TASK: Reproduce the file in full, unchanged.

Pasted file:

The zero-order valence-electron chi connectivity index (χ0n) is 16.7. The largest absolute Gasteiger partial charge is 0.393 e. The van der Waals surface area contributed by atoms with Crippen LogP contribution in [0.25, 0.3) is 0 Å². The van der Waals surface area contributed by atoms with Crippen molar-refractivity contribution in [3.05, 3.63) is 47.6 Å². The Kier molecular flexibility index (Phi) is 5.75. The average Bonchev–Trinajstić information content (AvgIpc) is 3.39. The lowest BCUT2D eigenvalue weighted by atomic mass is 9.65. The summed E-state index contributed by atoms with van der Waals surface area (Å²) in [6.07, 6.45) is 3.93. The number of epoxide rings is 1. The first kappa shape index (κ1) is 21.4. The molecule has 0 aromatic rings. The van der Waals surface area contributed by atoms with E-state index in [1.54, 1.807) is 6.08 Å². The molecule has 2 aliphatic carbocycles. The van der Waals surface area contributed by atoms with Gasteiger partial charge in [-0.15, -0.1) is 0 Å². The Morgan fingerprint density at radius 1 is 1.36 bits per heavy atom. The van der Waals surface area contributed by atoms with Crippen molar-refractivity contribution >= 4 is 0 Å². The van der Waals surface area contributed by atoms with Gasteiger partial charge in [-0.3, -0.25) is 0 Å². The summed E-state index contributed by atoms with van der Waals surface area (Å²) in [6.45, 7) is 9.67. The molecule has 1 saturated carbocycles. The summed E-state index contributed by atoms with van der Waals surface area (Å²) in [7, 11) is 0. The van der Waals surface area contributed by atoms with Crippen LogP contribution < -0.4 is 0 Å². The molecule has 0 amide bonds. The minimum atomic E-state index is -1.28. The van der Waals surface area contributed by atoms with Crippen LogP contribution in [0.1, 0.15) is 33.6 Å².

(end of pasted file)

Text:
The zero-order valence-electron chi connectivity index (χ0n) is 16.7. The largest absolute Gasteiger partial charge is 0.393 e. The van der Waals surface area contributed by atoms with Crippen LogP contribution in [0.25, 0.3) is 0 Å². The van der Waals surface area contributed by atoms with Crippen molar-refractivity contribution in [3.05, 3.63) is 47.6 Å². The Kier molecular flexibility index (Phi) is 5.75. The average Bonchev–Trinajstić information content (AvgIpc) is 3.39. The lowest BCUT2D eigenvalue weighted by atomic mass is 9.65. The summed E-state index contributed by atoms with van der Waals surface area (Å²) in [6.07, 6.45) is 3.93. The number of epoxide rings is 1. The first kappa shape index (κ1) is 21.4. The molecule has 0 aromatic rings. The van der Waals surface area contributed by atoms with E-state index in [1.54, 1.807) is 6.08 Å². The molecule has 2 aliphatic carbocycles. The van der Waals surface area contributed by atoms with Gasteiger partial charge in [-0.15, -0.1) is 0 Å². The Morgan fingerprint density at radius 1 is 1.36 bits per heavy atom. The van der Waals surface area contributed by atoms with Crippen molar-refractivity contribution >= 4 is 0 Å². The van der Waals surface area contributed by atoms with Gasteiger partial charge in [-0.3, -0.25) is 0 Å². The summed E-state index contributed by atoms with van der Waals surface area (Å²) in [6.45, 7) is 9.67. The molecule has 1 saturated carbocycles. The summed E-state index contributed by atoms with van der Waals surface area (Å²) in [7, 11) is 0. The van der Waals surface area contributed by atoms with Crippen LogP contribution < -0.4 is 0 Å². The molecule has 0 amide bonds. The minimum atomic E-state index is -1.28. The van der Waals surface area contributed by atoms with Crippen LogP contribution in [0.1, 0.15) is 33.6 Å².